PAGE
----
Use this URL to cite or link to this record in EThOS: http://ethos.bl.uk/OrderDetails.do?uin=uk.bl.ethos.685672
Title: Philosophy in verse : competition and Early Greek philosophical thought
Author: Benzi, Nicolo
ISNI:       0000 0004 5915 9438
Awarding Body: Durham University
Current Institution: Durham University
Date of Award: 2016
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Abstract:
This thesis is a study of Archaic and Early Classical philosophical poetry within the competitive context which characterized the poetic production of that period. In particular, I evaluate the ideas and arguments of Xenophanes, Parmenides, Epicharmus and Empedocles in the context of the social and cultural aspects of Archaic poetic performance in order to evaluate their response to traditional agonism. As I argue, these figures entered the poetic contest not only to defeat their poetic adversaries, but also to transform and redefine the terms of the competition itself. Chapter 1 is devoted to the analysis of three institutionalized forms of poetic agonism: sympotic games, rhapsodic contests, and dramatic performances. In chapter 2, I evaluate the socio-political import of Xenophanes' poetry and argue that his conception of the greatest god serves to substantiate his moral prescriptions aimed at eliminating civic conflict. In chapter 3, I examine Parmenides' original notion of alētheia as logical deduction, whereby he provides a solution to the problem of the truth-status of poetry stemming from the Muses' ability to inspire both genuine and false accounts, as narrated in Hesiod's Theogony. Chapter 4 provides an analysis of Empedocles' polemic allusions to his poetic and philosophical predecessors. I argue that Empedocles' confidence in his poetic authority is ultimately grounded on his self-declared divine status, which grants him a unique and comprehensive poetic knowledge. In chapter 5, I evaluate Epicharmus' philosophical fragments against the background of early rhetoric and argue that, through the use of philosophically inspired arguments, Epicharmus aimed to make manifest philosophy's agonistic potential and to show how it could be exploited to one's own advantage.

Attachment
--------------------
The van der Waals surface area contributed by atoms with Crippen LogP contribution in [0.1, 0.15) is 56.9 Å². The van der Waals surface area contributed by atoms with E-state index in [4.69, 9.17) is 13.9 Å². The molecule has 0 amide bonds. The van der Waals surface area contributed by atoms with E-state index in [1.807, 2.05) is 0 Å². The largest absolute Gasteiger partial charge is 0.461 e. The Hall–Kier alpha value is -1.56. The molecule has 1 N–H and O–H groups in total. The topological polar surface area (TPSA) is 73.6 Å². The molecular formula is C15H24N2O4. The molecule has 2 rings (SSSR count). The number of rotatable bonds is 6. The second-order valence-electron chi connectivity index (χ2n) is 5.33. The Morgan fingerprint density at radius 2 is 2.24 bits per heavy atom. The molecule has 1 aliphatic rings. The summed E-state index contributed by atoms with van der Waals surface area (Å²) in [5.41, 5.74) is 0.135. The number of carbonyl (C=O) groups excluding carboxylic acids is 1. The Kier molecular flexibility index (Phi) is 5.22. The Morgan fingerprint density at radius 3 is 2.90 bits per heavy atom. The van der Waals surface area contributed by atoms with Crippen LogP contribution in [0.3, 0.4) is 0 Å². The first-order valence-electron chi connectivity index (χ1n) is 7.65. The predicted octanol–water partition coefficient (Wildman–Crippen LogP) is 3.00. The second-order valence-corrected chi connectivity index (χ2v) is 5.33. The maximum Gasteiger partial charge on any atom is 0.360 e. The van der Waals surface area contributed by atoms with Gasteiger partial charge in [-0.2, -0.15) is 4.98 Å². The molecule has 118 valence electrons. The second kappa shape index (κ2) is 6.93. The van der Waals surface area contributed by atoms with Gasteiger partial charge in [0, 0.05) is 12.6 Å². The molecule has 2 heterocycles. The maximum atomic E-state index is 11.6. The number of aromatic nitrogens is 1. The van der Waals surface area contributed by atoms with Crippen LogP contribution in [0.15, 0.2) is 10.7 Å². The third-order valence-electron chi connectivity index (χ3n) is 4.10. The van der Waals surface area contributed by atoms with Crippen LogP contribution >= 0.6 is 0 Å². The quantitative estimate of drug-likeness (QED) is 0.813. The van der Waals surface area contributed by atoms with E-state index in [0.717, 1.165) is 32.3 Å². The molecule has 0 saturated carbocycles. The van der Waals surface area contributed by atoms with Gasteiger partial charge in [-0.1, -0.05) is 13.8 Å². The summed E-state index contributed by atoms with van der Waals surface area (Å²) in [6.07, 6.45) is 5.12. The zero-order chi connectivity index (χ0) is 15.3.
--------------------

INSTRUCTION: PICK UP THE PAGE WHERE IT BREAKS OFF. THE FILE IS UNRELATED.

Supervisor: Not available Sponsor: Not available
Qualification Name: Thesis (Ph.D.) Qualification Level: Doctoral
EThOS ID: uk.bl.ethos.685672  DOI: Not available
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